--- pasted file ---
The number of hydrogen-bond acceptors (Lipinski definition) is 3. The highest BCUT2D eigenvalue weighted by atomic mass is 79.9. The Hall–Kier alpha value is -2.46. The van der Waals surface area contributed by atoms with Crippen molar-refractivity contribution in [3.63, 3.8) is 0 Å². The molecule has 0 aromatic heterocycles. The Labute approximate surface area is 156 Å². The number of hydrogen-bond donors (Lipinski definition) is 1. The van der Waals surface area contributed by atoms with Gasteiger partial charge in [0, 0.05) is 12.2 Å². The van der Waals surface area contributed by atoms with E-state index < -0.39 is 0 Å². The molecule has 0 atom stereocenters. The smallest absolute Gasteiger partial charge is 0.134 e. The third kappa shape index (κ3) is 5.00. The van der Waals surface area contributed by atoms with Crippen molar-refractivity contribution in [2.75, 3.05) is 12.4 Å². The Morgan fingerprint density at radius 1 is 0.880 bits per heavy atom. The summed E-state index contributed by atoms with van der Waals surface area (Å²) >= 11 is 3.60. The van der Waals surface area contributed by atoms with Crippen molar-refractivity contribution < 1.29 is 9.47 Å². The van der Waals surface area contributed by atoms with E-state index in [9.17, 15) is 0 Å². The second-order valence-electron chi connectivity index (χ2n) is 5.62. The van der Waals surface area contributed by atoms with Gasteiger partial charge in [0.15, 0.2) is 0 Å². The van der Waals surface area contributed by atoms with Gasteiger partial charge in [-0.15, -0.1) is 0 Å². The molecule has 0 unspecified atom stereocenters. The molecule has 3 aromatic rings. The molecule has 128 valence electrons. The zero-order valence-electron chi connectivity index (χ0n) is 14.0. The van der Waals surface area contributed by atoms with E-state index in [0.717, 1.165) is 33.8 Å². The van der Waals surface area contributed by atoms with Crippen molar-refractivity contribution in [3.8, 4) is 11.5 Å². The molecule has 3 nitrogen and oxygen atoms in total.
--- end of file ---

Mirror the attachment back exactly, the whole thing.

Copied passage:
The number of hydrogen-bond acceptors (Lipinski definition) is 3. The highest BCUT2D eigenvalue weighted by atomic mass is 79.9. The Hall–Kier alpha value is -2.46. The van der Waals surface area contributed by atoms with Crippen molar-refractivity contribution in [3.63, 3.8) is 0 Å². The molecule has 0 aromatic heterocycles. The Labute approximate surface area is 156 Å². The number of hydrogen-bond donors (Lipinski definition) is 1. The van der Waals surface area contributed by atoms with Gasteiger partial charge in [0, 0.05) is 12.2 Å². The van der Waals surface area contributed by atoms with E-state index < -0.39 is 0 Å². The molecule has 0 atom stereocenters. The smallest absolute Gasteiger partial charge is 0.134 e. The third kappa shape index (κ3) is 5.00. The van der Waals surface area contributed by atoms with Crippen molar-refractivity contribution in [2.75, 3.05) is 12.4 Å². The Morgan fingerprint density at radius 1 is 0.880 bits per heavy atom. The summed E-state index contributed by atoms with van der Waals surface area (Å²) >= 11 is 3.60. The van der Waals surface area contributed by atoms with Crippen molar-refractivity contribution < 1.29 is 9.47 Å². The van der Waals surface area contributed by atoms with E-state index in [9.17, 15) is 0 Å². The second-order valence-electron chi connectivity index (χ2n) is 5.62. The van der Waals surface area contributed by atoms with Gasteiger partial charge in [0.15, 0.2) is 0 Å². The van der Waals surface area contributed by atoms with Gasteiger partial charge in [-0.15, -0.1) is 0 Å². The molecule has 0 unspecified atom stereocenters. The molecule has 3 aromatic rings. The molecule has 128 valence electrons. The zero-order valence-electron chi connectivity index (χ0n) is 14.0. The van der Waals surface area contributed by atoms with E-state index in [0.717, 1.165) is 33.8 Å². The van der Waals surface area contributed by atoms with Crippen molar-refractivity contribution in [3.8, 4) is 11.5 Å². The molecule has 3 nitrogen and oxygen atoms in total.